Penelope’s English Experiences

Author: Kate Douglas Smith Wiggin

Chapter I. The Weekly Bill.

Smith’s Hotel,
10 Dovermarle Street.

Here we are in London again,—Francesca, Salemina, and I. Salemina is a philanthropist of the Boston philanthropists limited. I am an artist. Francesca is- It is very difficult to label Francesca. She is, at her present stage of development, just a nice girl; that is about all: the sense of humanity hasn’t dawned upon her yet; she is even unaware that personal responsibility for the universe has come into vogue, and so she is happy.

Francesca is short of twenty years old, Salemina short of forty, I short of thirty. Francesca is in love, Salemina never has been in love, I never shall be in love. Francesca is rich, Salemina is well-to-do, I am poor. There we are in a nutshell.

We are not only in London again, but we are again in Smith’s private hotel; one of those deliciously comfortable and ensnaring hostelries in Mayfair which one enters as a solvent human being, and which one leaves as a bankrupt, no matter what may be the number of ciphers on one’s letter of credit; since the greater one’s apparent supply of wealth, the greater the demand made upon it. I never stop long in London without determining to give up my art for a private hotel. There must be millions in it, but I fear I lack some of the essential qualifications for success. I never could have the heart, for example, to charge a struggling young genius eight shillings a week for two candles, and then eight shillings the next week for the same two candles, which the struggling young genius, by dint of vigorous economy, had managed to preserve to a decent height. No, I could never do it, not even if I were certain that she would squander the sixteen shillings in Bond Street fripperies instead of laying them up against the rainy day.

It is Salemina who always unsnarls the weekly bill. Francesca spends an evening or two with it, first of all, because, since she is so young, we think it good mental-training for her, and not that she ever accomplishes any results worth mentioning. She begins by making three columns headed respectively F., S., and P. These initials stand for Francesca, Salemina, and Penelope, but they resemble the signs for pounds, shillings, and pence so perilously that they introduce an added distraction.

She then places in each column the items in which we are all equal, such as rooms, attendance, fires, and lights. Then come the extras, which are different for each person: more ale for one, more hot baths for another; more carriages for one, more lemon squashes for another. Francesca’s column is principally filled with carriages and lemon squashes. You would fancy her whole time was spent in driving and drinking, if you judged her merely by this weekly statement at the hotel.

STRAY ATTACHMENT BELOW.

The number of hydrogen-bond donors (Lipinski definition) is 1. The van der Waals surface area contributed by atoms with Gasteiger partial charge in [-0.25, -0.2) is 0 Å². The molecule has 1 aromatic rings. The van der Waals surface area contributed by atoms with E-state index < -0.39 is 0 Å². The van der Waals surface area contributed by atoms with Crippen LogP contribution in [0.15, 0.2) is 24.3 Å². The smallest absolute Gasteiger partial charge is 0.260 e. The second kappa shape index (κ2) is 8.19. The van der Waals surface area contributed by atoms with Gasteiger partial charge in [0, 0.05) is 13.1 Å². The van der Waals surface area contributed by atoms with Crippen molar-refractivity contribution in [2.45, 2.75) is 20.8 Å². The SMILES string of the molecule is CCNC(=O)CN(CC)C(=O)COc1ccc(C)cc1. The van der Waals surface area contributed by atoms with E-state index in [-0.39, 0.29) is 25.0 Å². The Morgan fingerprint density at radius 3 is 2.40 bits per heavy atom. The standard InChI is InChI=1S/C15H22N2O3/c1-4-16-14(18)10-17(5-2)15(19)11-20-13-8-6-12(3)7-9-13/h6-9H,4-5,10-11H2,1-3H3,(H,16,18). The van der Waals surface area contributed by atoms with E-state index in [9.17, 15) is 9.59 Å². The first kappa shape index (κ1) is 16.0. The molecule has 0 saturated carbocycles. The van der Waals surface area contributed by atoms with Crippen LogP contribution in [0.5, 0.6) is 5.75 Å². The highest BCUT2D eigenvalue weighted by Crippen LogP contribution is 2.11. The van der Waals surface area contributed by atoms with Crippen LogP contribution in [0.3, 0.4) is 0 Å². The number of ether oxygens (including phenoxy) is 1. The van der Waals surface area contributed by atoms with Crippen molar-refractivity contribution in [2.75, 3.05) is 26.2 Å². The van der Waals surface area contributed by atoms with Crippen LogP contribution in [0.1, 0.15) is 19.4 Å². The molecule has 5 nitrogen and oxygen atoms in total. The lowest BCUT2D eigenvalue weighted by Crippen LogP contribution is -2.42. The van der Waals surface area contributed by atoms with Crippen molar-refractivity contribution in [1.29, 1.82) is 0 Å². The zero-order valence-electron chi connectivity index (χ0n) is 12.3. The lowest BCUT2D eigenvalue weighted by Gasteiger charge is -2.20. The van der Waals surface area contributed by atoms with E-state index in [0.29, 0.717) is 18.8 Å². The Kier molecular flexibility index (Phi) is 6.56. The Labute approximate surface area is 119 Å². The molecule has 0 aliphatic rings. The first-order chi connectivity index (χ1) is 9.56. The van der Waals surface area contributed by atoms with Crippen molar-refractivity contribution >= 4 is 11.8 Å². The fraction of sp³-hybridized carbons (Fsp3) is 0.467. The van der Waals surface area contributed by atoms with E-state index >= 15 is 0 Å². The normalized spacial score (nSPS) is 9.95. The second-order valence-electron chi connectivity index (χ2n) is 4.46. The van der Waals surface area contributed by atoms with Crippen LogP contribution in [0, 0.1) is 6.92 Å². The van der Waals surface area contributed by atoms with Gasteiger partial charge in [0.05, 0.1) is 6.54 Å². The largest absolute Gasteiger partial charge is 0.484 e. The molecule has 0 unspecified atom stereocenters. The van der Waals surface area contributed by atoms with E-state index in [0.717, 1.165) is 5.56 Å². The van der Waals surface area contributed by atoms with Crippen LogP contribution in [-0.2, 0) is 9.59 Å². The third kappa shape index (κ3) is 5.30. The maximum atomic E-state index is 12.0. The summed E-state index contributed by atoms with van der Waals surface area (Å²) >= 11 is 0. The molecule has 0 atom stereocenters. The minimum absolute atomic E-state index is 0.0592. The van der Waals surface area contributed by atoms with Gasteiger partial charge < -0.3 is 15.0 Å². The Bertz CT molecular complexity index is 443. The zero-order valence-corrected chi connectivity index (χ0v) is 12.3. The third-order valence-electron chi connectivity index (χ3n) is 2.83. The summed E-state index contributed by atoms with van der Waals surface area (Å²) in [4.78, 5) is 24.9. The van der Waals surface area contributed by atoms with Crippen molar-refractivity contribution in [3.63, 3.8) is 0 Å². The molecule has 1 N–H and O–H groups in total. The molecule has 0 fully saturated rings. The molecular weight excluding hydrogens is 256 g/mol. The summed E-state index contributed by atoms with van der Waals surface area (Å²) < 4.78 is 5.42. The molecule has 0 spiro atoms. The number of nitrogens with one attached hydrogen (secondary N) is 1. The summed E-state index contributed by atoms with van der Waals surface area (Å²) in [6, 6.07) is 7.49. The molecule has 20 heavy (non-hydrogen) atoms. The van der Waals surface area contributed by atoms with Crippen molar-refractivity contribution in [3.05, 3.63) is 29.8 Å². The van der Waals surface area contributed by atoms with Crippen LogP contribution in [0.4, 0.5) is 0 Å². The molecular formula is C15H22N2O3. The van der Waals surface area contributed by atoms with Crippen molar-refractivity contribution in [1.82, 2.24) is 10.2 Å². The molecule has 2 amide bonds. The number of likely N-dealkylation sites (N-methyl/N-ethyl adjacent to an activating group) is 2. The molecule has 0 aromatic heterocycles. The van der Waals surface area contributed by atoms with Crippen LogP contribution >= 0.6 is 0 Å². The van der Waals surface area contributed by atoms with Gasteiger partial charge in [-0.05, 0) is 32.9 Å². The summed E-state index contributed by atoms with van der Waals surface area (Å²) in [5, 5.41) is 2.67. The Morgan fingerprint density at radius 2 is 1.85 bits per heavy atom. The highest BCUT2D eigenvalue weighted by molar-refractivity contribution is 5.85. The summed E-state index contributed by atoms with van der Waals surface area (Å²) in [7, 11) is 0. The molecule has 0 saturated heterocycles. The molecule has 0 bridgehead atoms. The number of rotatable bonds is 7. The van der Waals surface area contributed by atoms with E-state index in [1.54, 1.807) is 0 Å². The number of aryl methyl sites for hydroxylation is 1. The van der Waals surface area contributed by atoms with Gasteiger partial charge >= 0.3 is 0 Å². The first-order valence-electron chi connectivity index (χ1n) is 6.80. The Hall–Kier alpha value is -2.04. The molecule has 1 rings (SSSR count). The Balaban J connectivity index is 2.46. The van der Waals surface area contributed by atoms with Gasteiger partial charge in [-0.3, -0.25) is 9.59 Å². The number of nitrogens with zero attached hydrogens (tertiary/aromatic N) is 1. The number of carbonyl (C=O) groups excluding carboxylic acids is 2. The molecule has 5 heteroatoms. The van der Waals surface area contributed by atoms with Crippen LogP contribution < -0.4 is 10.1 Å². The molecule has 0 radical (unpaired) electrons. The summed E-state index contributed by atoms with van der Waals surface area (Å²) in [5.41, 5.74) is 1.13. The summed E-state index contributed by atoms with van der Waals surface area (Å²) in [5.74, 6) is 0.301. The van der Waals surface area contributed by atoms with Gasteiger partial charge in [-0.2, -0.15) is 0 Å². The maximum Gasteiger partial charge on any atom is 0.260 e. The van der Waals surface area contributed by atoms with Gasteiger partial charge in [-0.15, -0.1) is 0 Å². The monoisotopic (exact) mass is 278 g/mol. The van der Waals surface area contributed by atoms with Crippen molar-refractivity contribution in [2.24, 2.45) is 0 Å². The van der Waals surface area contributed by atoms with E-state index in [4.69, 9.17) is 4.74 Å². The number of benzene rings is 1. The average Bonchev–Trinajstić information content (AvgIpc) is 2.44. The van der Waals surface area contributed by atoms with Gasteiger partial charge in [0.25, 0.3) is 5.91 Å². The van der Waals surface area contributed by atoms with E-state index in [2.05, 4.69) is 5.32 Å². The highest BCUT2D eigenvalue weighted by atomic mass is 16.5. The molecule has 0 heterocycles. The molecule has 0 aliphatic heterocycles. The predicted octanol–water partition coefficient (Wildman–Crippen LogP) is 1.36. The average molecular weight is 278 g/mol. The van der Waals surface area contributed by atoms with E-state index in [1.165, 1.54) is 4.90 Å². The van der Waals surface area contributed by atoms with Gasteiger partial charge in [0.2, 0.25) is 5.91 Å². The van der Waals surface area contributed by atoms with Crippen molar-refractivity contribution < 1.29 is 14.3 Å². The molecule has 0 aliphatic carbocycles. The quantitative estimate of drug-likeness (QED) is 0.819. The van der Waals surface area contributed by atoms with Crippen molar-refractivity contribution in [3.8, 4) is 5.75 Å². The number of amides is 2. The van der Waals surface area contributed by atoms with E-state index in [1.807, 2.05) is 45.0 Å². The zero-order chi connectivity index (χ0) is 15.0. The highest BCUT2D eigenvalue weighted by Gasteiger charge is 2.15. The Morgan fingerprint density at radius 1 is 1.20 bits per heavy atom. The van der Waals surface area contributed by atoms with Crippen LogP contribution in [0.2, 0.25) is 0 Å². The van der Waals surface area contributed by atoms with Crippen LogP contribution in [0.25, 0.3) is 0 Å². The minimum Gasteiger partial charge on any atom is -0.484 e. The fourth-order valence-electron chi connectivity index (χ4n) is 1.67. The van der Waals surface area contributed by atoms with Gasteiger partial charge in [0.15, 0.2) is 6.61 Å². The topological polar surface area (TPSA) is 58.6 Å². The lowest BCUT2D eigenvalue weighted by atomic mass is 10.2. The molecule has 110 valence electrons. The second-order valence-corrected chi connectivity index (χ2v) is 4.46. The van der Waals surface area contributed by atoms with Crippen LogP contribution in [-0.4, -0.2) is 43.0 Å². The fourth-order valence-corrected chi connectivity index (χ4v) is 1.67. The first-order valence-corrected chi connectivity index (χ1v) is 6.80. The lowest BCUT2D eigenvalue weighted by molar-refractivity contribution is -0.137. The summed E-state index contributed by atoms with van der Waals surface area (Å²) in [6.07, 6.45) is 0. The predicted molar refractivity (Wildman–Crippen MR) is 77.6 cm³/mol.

When she has reached the point of dividing the whole bill into three parts, so that each person may know what is her share, she adds the three together, expecting, not unnaturally, to get the total amount of the bill. Not at all. She never comes within thirty shillings of the desired amount, and she is often three or four guineas to the good or to the bad. One of her difficulties lies in her inability to remember that in English money it makes a difference where you place a figure, whether, in the pound, shilling, or pence column. Having been educated on the theory that a six is a six the world over, she charged me with sixty shillings’ worth of Apollinaris in one week. I pounced on the error, and found that she had jotted down each pint in the shilling instead of in the pence column.

After Francesca had broken ground on the bill in this way, Salemina, on the next leisure evening, draws a large armchair under the lamp and puts on her eye-glasses. We perch on either arm, and, after identifying our own extras, we summon the butler to identify his. There are a good many that belong to him or to the landlady; of that fact we are always convinced before he proves to the contrary. We can never see (until he makes us see) why the breakfasts on the 8th should be four shillings each because we had strawberries, if on the 8th we find strawberries charged in the luncheon column and also in the column of desserts and ices. And then there are the peripatetic lemon squashes. Dawson calls them ’still’ lemon squashes because they are made with water, not with soda or seltzer or vichy, but they are particularly badly named. ’Still’ forsooth! when one of them will leap from place to place, appearing now in the column of mineral waters and now in the spirits, now in the suppers, and again in the sundries. We might as well drink Chablis or Pommery by the time one of these still squashes has ceased wandering, and charging itself at each station. The force of Dawson’s intellect is such that he makes all this moral turbidity as clear as crystal while he remains in evidence. His bodily presence has a kind of illuminating power, and all the errors that we fancy we have found he traces to their original source, which is always in our suspicious and inexperienced minds. As he leaves the room he points out some proof of unexampled magnanimity on the part of the hotel; as, for instance, the fact that the management has not charged a penny for sending up Miss Monroe’s breakfast trays. Francesca impulsively presses two shillings into his honest hand and remembers afterwards that only one breakfast was served in our bedrooms during that particular week, and that it was mine, not hers.